Many nectar sources are in full bloom just now, including such perennial butterfly favorites as buttonbush, pickerel weed, and various milkweeds. The milkweeds have been hosting swarms of fresh Variegated Fritillaries and good numbers of fresh Common Buckeyes on the lower Eastern Shore, where practically every stand of common milkweed had a contingent of Orange Sulphurs, Cabbage (Small) Whites and Silver-spotted Skippers in addition to the Fritillaries and Buckeyes.
Elsewhere, milkweeds have been attracting a diversity of hairstreaks, including an astounding 972 Banded Hairstreaks and 382 Hickory Hairstreaks on one small patch of dogbane at Whittingham Wildlife Management Area in northern NJ! Oak Hairstreak, Coral Hairstreak, and of course Striped Hairstreak were all found in the same general vicinity last week. Edwards Hairstreak emerged in numbers this week, seen especially in the Frederick Municipal Watershed Forest.
Skippers, by contrast, were less easy to come by this past week. Common Checkered-skipper, which has been hard to come by this season, was spotted in fresh condition in central MD this week. A very worn Aaron’s Skipper populated the buttonbush along Newbridge Road in Dorchester Co, MD, in the company of Broad-winged Skippers. Broad-wings were also abundant at Eastern Neck NWR, where the dozen or more large buttonbush in the Bayview Butterfly Garden hosted Eastern Tiger Swallowtail, Red Admiral, Viceroy, Monarch, Cabbage White, Orange Sulphur, and distractingly abundant Zebra Swallowtails – but NONE of the grass skipper abundance of just a week previously. Horace’s Duskywing is on the wing in its second brood now, and being the only duskywing with an apical cell spot (the other common spreadwing out now, Wild Indigo, lacks the spot) is much easier to ID without having to closely examine the ventral aspect. It’s looking to be a good year for Ocola Skipper, which is already appearing as far north as the Raleigh NC area.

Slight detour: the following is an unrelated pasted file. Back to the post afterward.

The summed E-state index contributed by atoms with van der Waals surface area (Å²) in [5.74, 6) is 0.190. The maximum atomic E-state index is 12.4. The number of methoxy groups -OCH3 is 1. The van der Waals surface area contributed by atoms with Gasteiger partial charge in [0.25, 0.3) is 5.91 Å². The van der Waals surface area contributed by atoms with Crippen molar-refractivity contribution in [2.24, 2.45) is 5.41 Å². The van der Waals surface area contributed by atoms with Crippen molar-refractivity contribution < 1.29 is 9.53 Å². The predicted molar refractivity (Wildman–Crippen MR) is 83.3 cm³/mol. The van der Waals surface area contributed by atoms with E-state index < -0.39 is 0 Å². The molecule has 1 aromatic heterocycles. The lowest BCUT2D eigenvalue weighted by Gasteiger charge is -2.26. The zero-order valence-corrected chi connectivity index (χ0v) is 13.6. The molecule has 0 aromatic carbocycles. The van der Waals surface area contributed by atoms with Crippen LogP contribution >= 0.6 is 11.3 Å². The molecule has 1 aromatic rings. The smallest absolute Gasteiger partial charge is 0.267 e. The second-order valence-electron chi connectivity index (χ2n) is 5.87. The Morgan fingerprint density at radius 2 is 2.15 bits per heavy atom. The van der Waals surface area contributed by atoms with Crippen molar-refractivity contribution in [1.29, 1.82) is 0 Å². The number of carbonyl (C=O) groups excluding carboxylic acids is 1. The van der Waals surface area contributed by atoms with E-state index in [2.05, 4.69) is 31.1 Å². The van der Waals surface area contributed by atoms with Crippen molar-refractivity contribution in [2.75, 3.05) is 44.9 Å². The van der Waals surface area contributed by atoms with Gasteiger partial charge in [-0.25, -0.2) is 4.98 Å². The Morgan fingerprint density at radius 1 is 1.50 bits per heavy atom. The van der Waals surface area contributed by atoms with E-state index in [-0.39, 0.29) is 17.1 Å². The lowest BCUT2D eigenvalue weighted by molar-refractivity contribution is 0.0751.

Harvesters are clearly having a good year too, with multiples reported across the region. Baltimore Checkerspots are also out in good numbers.
The first regional Cloudless Sulphur showed up in Baltimore, and a few were beginning to show up at in VA and the Carolinas. Pink-edged Sulphur is flying in the higher-elevation bogs of WV and should be looked for in western MD, where it occurred historically but has been MIA in recent times. Bog Copper is likely flying there too, as both Aphrodite and Atlantis Fritillaries should be.
A couple of butterflies dropped off the radar screen this week, including Red-spotted Purple, American Lady, and Silvery Checkerspot. Both will return in subsequent broods later this summer. Comma, Question Mark and Mourning Cloak are likely to be around only in small numbers until fall; they’re mostly aestivating during the hottest weather.
The weekend weather has already claimed one casualty – the western Montgomery Co MD count has been rescheduled for July 3.
If you do brave the rain this weekend, don’t forget to post or send your sightings for the next Weekend Forecast! In the meantime, visit us at https://leplog.wordpress.com/ and on Google Groups at MDLepsOdes